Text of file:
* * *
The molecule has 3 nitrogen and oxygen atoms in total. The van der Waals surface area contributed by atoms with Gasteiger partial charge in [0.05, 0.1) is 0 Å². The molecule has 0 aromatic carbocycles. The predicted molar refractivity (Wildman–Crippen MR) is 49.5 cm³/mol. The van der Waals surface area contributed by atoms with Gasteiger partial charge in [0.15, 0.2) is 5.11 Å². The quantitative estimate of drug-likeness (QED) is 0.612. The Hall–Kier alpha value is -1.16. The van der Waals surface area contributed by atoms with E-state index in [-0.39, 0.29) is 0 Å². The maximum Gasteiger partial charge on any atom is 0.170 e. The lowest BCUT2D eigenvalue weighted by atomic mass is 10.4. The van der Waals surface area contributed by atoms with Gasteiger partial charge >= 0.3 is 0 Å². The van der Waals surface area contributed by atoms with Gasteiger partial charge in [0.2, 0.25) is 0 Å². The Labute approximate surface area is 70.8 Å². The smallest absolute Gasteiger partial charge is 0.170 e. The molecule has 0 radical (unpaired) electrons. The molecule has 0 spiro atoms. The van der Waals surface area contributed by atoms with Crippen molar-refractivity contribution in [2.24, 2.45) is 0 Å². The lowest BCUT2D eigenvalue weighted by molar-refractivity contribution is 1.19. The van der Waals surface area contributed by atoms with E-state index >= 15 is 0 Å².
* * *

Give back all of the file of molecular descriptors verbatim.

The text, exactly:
The molecule has 3 nitrogen and oxygen atoms in total. The van der Waals surface area contributed by atoms with Gasteiger partial charge in [0.05, 0.1) is 0 Å². The molecule has 0 aromatic carbocycles. The predicted molar refractivity (Wildman–Crippen MR) is 49.5 cm³/mol. The van der Waals surface area contributed by atoms with Gasteiger partial charge in [0.15, 0.2) is 5.11 Å². The quantitative estimate of drug-likeness (QED) is 0.612. The Hall–Kier alpha value is -1.16. The van der Waals surface area contributed by atoms with E-state index in [-0.39, 0.29) is 0 Å². The maximum Gasteiger partial charge on any atom is 0.170 e. The lowest BCUT2D eigenvalue weighted by atomic mass is 10.4. The van der Waals surface area contributed by atoms with Gasteiger partial charge >= 0.3 is 0 Å². The van der Waals surface area contributed by atoms with Gasteiger partial charge in [0.2, 0.25) is 0 Å². The Labute approximate surface area is 70.8 Å². The smallest absolute Gasteiger partial charge is 0.170 e. The molecule has 0 radical (unpaired) electrons. The molecule has 0 spiro atoms. The van der Waals surface area contributed by atoms with Crippen molar-refractivity contribution in [2.24, 2.45) is 0 Å². The lowest BCUT2D eigenvalue weighted by molar-refractivity contribution is 1.19. The van der Waals surface area contributed by atoms with E-state index >= 15 is 0 Å².